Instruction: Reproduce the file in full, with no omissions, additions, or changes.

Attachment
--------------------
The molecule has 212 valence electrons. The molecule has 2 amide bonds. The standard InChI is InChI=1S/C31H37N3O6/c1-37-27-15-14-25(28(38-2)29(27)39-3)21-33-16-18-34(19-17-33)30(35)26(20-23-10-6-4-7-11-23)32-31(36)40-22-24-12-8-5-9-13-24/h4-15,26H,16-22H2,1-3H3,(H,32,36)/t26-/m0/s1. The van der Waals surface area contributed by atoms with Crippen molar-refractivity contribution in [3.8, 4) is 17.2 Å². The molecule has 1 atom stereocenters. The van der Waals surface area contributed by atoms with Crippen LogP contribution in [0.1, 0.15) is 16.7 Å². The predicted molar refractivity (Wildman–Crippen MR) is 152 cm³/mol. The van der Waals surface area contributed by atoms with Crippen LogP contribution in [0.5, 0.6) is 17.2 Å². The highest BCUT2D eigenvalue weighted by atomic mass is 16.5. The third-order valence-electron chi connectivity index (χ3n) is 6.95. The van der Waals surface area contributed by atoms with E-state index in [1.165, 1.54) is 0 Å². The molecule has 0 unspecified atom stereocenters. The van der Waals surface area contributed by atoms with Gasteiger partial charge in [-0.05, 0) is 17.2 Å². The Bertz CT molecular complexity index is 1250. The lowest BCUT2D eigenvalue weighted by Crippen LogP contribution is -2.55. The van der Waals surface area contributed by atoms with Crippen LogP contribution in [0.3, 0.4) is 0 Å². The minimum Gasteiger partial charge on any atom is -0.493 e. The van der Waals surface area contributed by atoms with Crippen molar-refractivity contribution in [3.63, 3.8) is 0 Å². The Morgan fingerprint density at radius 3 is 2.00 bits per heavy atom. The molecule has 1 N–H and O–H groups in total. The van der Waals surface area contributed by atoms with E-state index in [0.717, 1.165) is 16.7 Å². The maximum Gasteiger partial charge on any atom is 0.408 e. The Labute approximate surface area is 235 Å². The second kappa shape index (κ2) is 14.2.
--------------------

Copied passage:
The molecule has 212 valence electrons. The molecule has 2 amide bonds. The standard InChI is InChI=1S/C31H37N3O6/c1-37-27-15-14-25(28(38-2)29(27)39-3)21-33-16-18-34(19-17-33)30(35)26(20-23-10-6-4-7-11-23)32-31(36)40-22-24-12-8-5-9-13-24/h4-15,26H,16-22H2,1-3H3,(H,32,36)/t26-/m0/s1. The van der Waals surface area contributed by atoms with Crippen molar-refractivity contribution in [3.8, 4) is 17.2 Å². The molecule has 1 atom stereocenters. The van der Waals surface area contributed by atoms with Crippen LogP contribution in [0.1, 0.15) is 16.7 Å². The predicted molar refractivity (Wildman–Crippen MR) is 152 cm³/mol. The van der Waals surface area contributed by atoms with Crippen LogP contribution in [0.5, 0.6) is 17.2 Å². The highest BCUT2D eigenvalue weighted by atomic mass is 16.5. The third-order valence-electron chi connectivity index (χ3n) is 6.95. The van der Waals surface area contributed by atoms with E-state index in [1.165, 1.54) is 0 Å². The molecule has 0 unspecified atom stereocenters. The van der Waals surface area contributed by atoms with Gasteiger partial charge in [-0.05, 0) is 17.2 Å². The Bertz CT molecular complexity index is 1250. The lowest BCUT2D eigenvalue weighted by Crippen LogP contribution is -2.55. The van der Waals surface area contributed by atoms with Crippen LogP contribution in [0.3, 0.4) is 0 Å². The minimum Gasteiger partial charge on any atom is -0.493 e. The van der Waals surface area contributed by atoms with Crippen molar-refractivity contribution in [3.63, 3.8) is 0 Å². The Morgan fingerprint density at radius 3 is 2.00 bits per heavy atom. The molecule has 1 N–H and O–H groups in total. The van der Waals surface area contributed by atoms with E-state index in [0.717, 1.165) is 16.7 Å². The maximum Gasteiger partial charge on any atom is 0.408 e. The Labute approximate surface area is 235 Å². The second kappa shape index (κ2) is 14.2.